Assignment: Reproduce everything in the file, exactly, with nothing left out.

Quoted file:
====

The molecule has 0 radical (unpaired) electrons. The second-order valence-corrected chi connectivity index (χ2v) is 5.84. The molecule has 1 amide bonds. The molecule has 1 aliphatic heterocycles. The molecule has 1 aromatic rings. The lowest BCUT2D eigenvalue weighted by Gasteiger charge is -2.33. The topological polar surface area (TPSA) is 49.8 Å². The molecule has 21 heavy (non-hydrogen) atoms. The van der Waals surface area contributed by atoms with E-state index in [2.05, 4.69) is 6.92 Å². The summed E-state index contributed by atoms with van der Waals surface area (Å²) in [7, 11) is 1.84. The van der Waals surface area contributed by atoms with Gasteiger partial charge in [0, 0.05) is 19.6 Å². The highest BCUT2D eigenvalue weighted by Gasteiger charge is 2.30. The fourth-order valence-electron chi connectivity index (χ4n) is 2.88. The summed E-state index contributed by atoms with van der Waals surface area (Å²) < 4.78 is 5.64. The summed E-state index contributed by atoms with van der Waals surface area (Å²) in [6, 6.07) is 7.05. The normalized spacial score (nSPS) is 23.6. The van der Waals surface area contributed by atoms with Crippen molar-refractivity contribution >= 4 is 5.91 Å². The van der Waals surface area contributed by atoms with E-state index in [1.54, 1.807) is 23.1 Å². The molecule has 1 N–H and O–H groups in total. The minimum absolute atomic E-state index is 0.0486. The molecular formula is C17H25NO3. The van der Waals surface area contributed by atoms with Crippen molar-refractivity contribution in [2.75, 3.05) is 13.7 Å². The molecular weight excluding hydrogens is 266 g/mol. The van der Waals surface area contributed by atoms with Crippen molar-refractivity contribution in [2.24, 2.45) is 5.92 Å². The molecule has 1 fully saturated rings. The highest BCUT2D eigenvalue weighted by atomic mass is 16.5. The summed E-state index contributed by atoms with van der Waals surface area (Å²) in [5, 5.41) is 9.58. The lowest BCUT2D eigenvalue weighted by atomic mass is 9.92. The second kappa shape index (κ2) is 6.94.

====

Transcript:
The molecule has 0 radical (unpaired) electrons. The second-order valence-corrected chi connectivity index (χ2v) is 5.84. The molecule has 1 amide bonds. The molecule has 1 aliphatic heterocycles. The molecule has 1 aromatic rings. The lowest BCUT2D eigenvalue weighted by Gasteiger charge is -2.33. The topological polar surface area (TPSA) is 49.8 Å². The molecule has 21 heavy (non-hydrogen) atoms. The van der Waals surface area contributed by atoms with E-state index in [2.05, 4.69) is 6.92 Å². The summed E-state index contributed by atoms with van der Waals surface area (Å²) in [7, 11) is 1.84. The van der Waals surface area contributed by atoms with Gasteiger partial charge in [0, 0.05) is 19.6 Å². The highest BCUT2D eigenvalue weighted by Gasteiger charge is 2.30. The fourth-order valence-electron chi connectivity index (χ4n) is 2.88. The summed E-state index contributed by atoms with van der Waals surface area (Å²) < 4.78 is 5.64. The summed E-state index contributed by atoms with van der Waals surface area (Å²) in [6, 6.07) is 7.05. The normalized spacial score (nSPS) is 23.6. The van der Waals surface area contributed by atoms with Crippen molar-refractivity contribution >= 4 is 5.91 Å². The van der Waals surface area contributed by atoms with E-state index in [1.54, 1.807) is 23.1 Å². The molecule has 1 N–H and O–H groups in total. The minimum absolute atomic E-state index is 0.0486. The molecular formula is C17H25NO3. The van der Waals surface area contributed by atoms with Crippen molar-refractivity contribution in [2.75, 3.05) is 13.7 Å². The molecular weight excluding hydrogens is 266 g/mol. The van der Waals surface area contributed by atoms with Crippen molar-refractivity contribution in [2.24, 2.45) is 5.92 Å². The molecule has 1 fully saturated rings. The highest BCUT2D eigenvalue weighted by atomic mass is 16.5. The summed E-state index contributed by atoms with van der Waals surface area (Å²) in [5, 5.41) is 9.58. The lowest BCUT2D eigenvalue weighted by atomic mass is 9.92. The second kappa shape index (κ2) is 6.94.